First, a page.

2. 2 Sue Vanden Berge June 28, 2012 at 8:50 pm

    I hope they publish a mini version of the new hymnal as well. I think it would be wonderful for the children of our congregation to each have their own copy of this hymnal – it would make them more excited to participate with the adults as they sing and read the forms along with the rest of the congregation using a book that’s the right size for their smaller hands. They can use their own copies at home for family worship as well. I remember very fondly bringing my own mini hymnal to church with me, and my children still use my copy at home.

  3. 3 Michael Kearney July 2, 2012 at 10:07 am

    A few years back, our church made a pile of old things to be thrown out. On top of the stack was a pocket edition of the 1934 Psalter Hymnal (the Second Edition of 1938, to be precise). Needless to say, that songbook never made it to the dumpster. I’ve owned it for about five years now, and I refer to it quite often.

    With this exception, I’ve never come across any other pocket Psalter Hymnals, which I think is a real shame. Until last week, that is. One of the girls who attended West Sayville’s TASC trip brought along her own pocket edition of the 1959 blue book, in hardly-used condition. I was not a little jealous.

    If these handy little books were republished, I would definitely buy a few. Even if only used copies were available, they would be better than nothing. Think about the significance of a pocket edition of the Psalter Hymnal. I haven’t yet met a person who carries around a copy of Hymns for the Family of God or The Celebration Hymnal, for instance, in his pocket; whereas the idea of a pocket Psalter Hymnal–with psalms, hymns, creeds, and confessions at our disposal–is an excellent demonstration of how unique our worship really is.


    • 4 Jim O July 2, 2012 at 10:50 am

      That’s true, Michael. The hand-held hymnal phenomenon seems to be centered on rich traditions of psalm-singing – whether Scottish, Dutch, or what have you. And people that get excited about mini-Psalters tend to come from those traditions. So their very existence, like you say, is a testimony to the richness and beauty of our psalm-singing traditions and also to the loyalty and love that those traditions inspire in Christians. I’ve known people fiercely loyal to their traditions, but none compare to the tender love and joy that psalm-singing traditions inspire.

      I do have to say that I think the Scottish Presbyterians have us Continental Reformed beat on this one. Now that’s a tradition of truly cherishing the psalms! I’d love to see even half of their love for the Book of Psalms mimicked in our circles!


  4. 5 Villatoro July 9, 2012 at 4:12 pm

    My mom has 2 mini Psalters, and as a kid I LOVED bringing them to church. Back then our church was using the gray psalter, so I can remeber having to look up each song in the index because the page numbers didn’t match. Of corse some of the word had been changed too, but it was always fun to use. One of our mini ones is black with pages that were reddish on the ends, the other is blue like we have in our church in West Sayville now. I don’t know what ever happened to those hymnals, but I’m sure my mom know where they are!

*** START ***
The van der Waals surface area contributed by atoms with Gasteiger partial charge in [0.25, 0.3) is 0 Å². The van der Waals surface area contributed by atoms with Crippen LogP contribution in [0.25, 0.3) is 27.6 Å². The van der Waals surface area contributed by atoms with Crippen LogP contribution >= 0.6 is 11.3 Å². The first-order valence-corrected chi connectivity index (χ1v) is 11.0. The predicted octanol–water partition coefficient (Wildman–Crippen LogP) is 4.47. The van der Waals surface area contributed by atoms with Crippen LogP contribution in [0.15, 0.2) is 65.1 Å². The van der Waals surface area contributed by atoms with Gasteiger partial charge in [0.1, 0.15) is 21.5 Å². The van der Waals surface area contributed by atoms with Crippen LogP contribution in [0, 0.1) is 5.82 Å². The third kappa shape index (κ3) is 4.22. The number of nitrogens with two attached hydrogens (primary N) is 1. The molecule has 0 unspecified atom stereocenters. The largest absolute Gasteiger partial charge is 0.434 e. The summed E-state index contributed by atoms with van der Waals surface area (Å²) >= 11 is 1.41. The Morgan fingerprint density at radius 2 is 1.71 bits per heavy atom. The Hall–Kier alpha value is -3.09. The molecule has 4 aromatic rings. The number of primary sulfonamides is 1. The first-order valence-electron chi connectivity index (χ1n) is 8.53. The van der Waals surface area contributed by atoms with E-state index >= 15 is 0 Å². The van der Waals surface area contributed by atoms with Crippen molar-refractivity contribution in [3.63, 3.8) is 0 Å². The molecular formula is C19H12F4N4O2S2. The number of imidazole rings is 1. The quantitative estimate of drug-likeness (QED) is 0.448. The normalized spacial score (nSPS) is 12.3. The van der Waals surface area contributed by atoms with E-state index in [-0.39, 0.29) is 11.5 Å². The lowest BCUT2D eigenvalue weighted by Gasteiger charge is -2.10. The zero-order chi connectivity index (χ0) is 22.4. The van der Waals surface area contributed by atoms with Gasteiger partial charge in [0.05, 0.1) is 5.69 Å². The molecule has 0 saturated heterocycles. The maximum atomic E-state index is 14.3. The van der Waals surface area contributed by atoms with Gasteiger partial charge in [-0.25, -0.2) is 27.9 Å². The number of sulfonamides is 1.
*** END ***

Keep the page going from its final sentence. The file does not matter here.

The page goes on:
• 6 Michael Kearney July 9, 2012 at 5:22 pm

      That’s so cool! One Sunday I went into the church office and found a stack of junk that was being thrown out. On the very top was a pocket 1934 Psalter Hymnal, which I grabbed right away. It’s dark blue with reddish ends–I think it’s an earlier edition of the black variety. Maybe your mom would know where that one came from too!


  5. 8 Ruth Weaver November 29, 2012 at 6:45 am

    I am in search of a mini Psalter. We had one when our children were young, but that one is long gone. If I had one now, I would do all I could to keep it useable. I want to have one in my bugout bag, and one in my Quiet Time bag. I love to read a Psalm, then sing it. We belong to a church now that doesn’t use the psalter; I miss it. I do a fair share of Scripture memorization, but I’m surprised how it sticks when put to music. So, yes, someone, please bring the mini Psalter back into print! I’d buy a dozen of them, at least. Until then, I’ll be scouring thrift and used bookstores for them.

    • 9 Michael Kearney November 30, 2012 at 10:08 am

      Another great feature of mini-Psalters–the advantage they impart to Scripture memorization! Thanks for sharing this. I think all of us would love to see a mini Psalter Hymnal back in print, but even if that isn’t feasible (for cost & copyright reasons) we can hope that the forthcoming URC/OPC Psalter Hymnal will be published in pocket form!


  6. 10 Brian Lee January 9, 2013 at 11:26 pm

    I’m afraid the iPhone may make mini-psalters forever a thing of the past… you can have the whole thing in an app, along with accompaniment. Though I agree it would be cool to have one.

    • 11 Michael Kearney January 9, 2013 at 11:32 pm

      Dr. Lee, always on the cutting edge of technology… 😉

      Seriously, though, I would be a fervent supporter of producing an app for the forthcoming URC/OPC Psalter Hymnal. Until then, we’ll just have to dig up as many mini-Psalters as we can!


  7. 12 Maria camp November 16, 2015 at 10:10 pm

    I’m looking to buy some but can’t find them. Can anyone tell me where I can get them?


  8. 14 Sharon Brennan July 19, 2020 at 2:24 pm

    I received one of the minis when I was about 12. Over the years and through many moves it has been lost. I have searched the internet but haven’t been able to locate a mini. It means even more now since I have rejoined a local CRC.

  1. 1 “Dutch Door” Psalters « URC Psalmody Trackback on September 26, 2012 at 12:07 pm
  2. 2 Goodbye to the Pocket Psalter? | URC Psalmody Trackback on February 5, 2019 at 9:38 am